Many benefits exist to sharing research data.
Funding Agency Requirements
As a result of the 2013 Office of Science and Technology Policy memo, Increasing Access to the Results of Federally Funded Scientific Research, many funding agencies encourage or require researchers to share the data resulting from the funded project.
Increased Visibility for the Researcher
Piwoware, HA, Day RS, Fridsma DB (2007). Sharing Detailed Research Data is Associated with Increased Citation Rate. PLosOne 2(3): e308. doi:10.1371/journal.pone.0000308
The Advancement of Science and Knowledge
Sharing data encourages scientific inquiry, enables reproducibility of results, reduces redundancy of data production, and encourages transparency, among other benefits.
The University of South Carolina does not currently have a system-wide, long-term archiving option for research data. However, many external disciplinary and general data repositories exist. If you want or need to share your research data, one of these might be a good fit.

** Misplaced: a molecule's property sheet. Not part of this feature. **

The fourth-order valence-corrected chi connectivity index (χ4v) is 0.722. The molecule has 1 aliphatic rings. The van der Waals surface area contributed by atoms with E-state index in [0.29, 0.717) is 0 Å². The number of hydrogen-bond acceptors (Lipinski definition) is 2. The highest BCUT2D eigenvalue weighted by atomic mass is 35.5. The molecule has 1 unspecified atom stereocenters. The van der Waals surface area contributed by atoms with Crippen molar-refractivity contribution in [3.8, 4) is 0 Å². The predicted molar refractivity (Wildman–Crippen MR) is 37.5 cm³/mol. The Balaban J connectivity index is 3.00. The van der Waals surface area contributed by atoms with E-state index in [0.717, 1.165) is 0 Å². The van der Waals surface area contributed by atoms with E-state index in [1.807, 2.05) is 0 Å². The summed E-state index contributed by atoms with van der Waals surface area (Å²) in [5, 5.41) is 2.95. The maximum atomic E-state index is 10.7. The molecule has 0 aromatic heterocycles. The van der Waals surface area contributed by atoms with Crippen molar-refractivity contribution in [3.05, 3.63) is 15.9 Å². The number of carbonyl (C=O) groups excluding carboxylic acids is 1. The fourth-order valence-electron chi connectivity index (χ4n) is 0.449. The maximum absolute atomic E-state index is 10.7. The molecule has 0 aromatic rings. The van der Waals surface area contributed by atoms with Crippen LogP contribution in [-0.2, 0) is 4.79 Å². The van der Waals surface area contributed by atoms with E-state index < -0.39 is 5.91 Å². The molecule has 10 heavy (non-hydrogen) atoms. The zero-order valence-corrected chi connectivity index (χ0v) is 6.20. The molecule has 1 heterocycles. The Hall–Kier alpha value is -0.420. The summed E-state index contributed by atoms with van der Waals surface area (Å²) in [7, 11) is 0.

These repositories are also good places to find datasets for re-use.
Information about data repositories from the National Network of Libraries of Medicine can be found
If a disciplinary repository does not exist for your data, consider a repository for general data. The following repositories accept data from all disciplines:
If you are using another researcher's dataset, it's important to cite it to give that producer credit. Citing data also simplifies access to data for re-use.
Elements of Data Citations:
Title of Dataset
Year of Publication
Publisher (usually the data repository where the dataset is housed)
Edition or Version
Access Information (URL or other persistent identifier)
A recommended format is:
Creator (PublicationYear). Title. Publisher. Identifier
or, if version and type of resource are available:
Creator (PublicationYear). Title. Version. Publisher. ResourceType. Identifier